New York City Serenade.
Blowing my shofar to our suffering city from my balcony.
Every night at 7:00 PM for the past several weeks, New Yorkers cheer from open windows and balconies for our essential workers -- healthcare, grocery, sanitation, and transit workers. I often go to the balcony, hoot and yell, and bang a pot and lid. The pot-banging annoys my husband and 11-year-old son. Sometimes I sing out as I saw a woman do in a video during the Italian stay-at-home order, before we had our own: "C’e la faremo!” We'll get through this!
The cheer lasts anywhere from 3 to 7 minutes. Occasionally we're on the street at this time, which is a heartening experience. You hear the cheer coming through the canyons of buildings. Once I saw a stopped FedEx truck driver beeping his horn as part of the cheer. I later realized: he is an essential worker too!
On April 29th, a more organized musical event was planned to honor our essential workers, with tasks assigned to real musicians and lay-people alike. Named “For Our Courageous Workers” and billed as a city-wide symphonic fanfare, it consisted of four 3-minute-long sections.
“Cheering” took place from 7:00 to 7:03, when lay-people were assigned to clap, cheer, and bang on pots and pans. During “Reflecting” lay-people were asked to just breathe, listen, and reflect for 3 minutes. “Catharsis” sounded from 7:06 to 7:09, as everyone was tasked with playing anything in a full-blown, glorious, jubilant, ecstatic, cacophonic, sonic catharsis. And the last section was “Gratitude” when we sang “Ah.”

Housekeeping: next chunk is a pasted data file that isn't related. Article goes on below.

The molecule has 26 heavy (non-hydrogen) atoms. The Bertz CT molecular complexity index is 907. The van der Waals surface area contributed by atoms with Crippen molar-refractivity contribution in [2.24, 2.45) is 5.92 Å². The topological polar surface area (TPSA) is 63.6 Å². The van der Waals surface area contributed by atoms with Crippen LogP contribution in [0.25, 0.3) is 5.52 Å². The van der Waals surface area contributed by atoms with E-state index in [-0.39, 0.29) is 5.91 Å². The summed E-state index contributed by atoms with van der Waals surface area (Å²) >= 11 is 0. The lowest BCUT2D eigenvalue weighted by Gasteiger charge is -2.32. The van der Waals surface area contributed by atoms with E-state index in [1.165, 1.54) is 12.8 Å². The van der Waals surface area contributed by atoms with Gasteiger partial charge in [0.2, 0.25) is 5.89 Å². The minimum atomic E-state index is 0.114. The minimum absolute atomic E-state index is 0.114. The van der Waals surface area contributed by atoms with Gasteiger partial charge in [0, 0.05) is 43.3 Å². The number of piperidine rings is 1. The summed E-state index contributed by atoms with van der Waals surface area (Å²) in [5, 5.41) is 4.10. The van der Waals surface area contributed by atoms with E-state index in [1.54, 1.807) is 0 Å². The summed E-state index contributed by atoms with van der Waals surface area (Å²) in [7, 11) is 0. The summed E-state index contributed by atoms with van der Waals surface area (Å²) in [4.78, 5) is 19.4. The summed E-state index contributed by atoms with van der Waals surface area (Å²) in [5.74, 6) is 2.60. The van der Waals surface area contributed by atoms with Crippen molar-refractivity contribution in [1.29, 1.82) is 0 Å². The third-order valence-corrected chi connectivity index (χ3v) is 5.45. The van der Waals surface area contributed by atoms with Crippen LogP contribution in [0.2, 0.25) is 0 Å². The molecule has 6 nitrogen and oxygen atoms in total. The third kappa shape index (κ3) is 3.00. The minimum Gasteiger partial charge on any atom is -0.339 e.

I was into this and just before 7:00 PM went to my balcony equipped, including my iPhone to accurately time the various parts. I waved to building neighbors on their balconies. At 7:00 PM I hooted and banged my pot and lid – one among many cheering. I experimented enthusiastically, banging the lid on different parts of the pot, making various tinny sounds ring out. When the iPhone struck 7:03, I stopped.
The cheering from my fellow citizens started dying down. And then the city became silent, and I quietly reflected, as suggested, awaiting the next phase.
7:06 came. Minutes earlier before heading to the balcony for this musical event, I had searched the apartment for anything capable of making a sound and grabbed a plastic shofar my son got in Hebrew school. Now I lifted the shofar to my mouth and began to blow. I expected that my sound would be indistinguishable amidst a great cacophony. But I was the only one. Apparently, no one got the memo — literally. Or maybe no one cared about the memo. Even my neighbors to whom I had waved, whom I actually had sent the memo, no longer participated. I was out there alone.
So instead of just tooting haphazardly, I blew that shofar the way it is supposed to be blown — as I remembered from many Rosh Hashanahs and Yom Kippurs. Several times, until 7:09, I blew the traditional sequence of sounds: Tekiah (1 long blast); Shevarim (3 shorter blasts); Teruah (9 staccatos); Tekiah Gedolah (1 very long blast as finale).
I wondered about the souls behind the countless glass panes, and sensed the communal hope and longing that the shofar’s call represents.
Seconds passed and still no sound other than my own was heard. I hoped that someone would decide to join me, perhaps another shofar, because we live on the Upper West Side where there are a lot of shofar-carrying members of the tribe. But no one did.
I was alone, blowing my shofar to our suffering city from my balcony. And it meant a lot to me. As I blew the shofar, I felt the memories of family members and our war-torn history. Those who had experienced so much uncertainty, difficulty, and horror, and yet survived, were there with me at this difficult time in my life. And those who had not survived were present too. I was in good company and not alone.
I heard and heeded the shofar’s call to recognize something and some purpose greater than our individual selves. I looked out at the windows of the nearby buildings, wondering about the souls behind the countless glass panes, and sensed the communal hope and longing that the shofar’s call represents.
And I was exhilarated. When else would I stand on my balcony and blow a shofar to my beloved city?
Watch this short clip from "For Our Courageous Workers"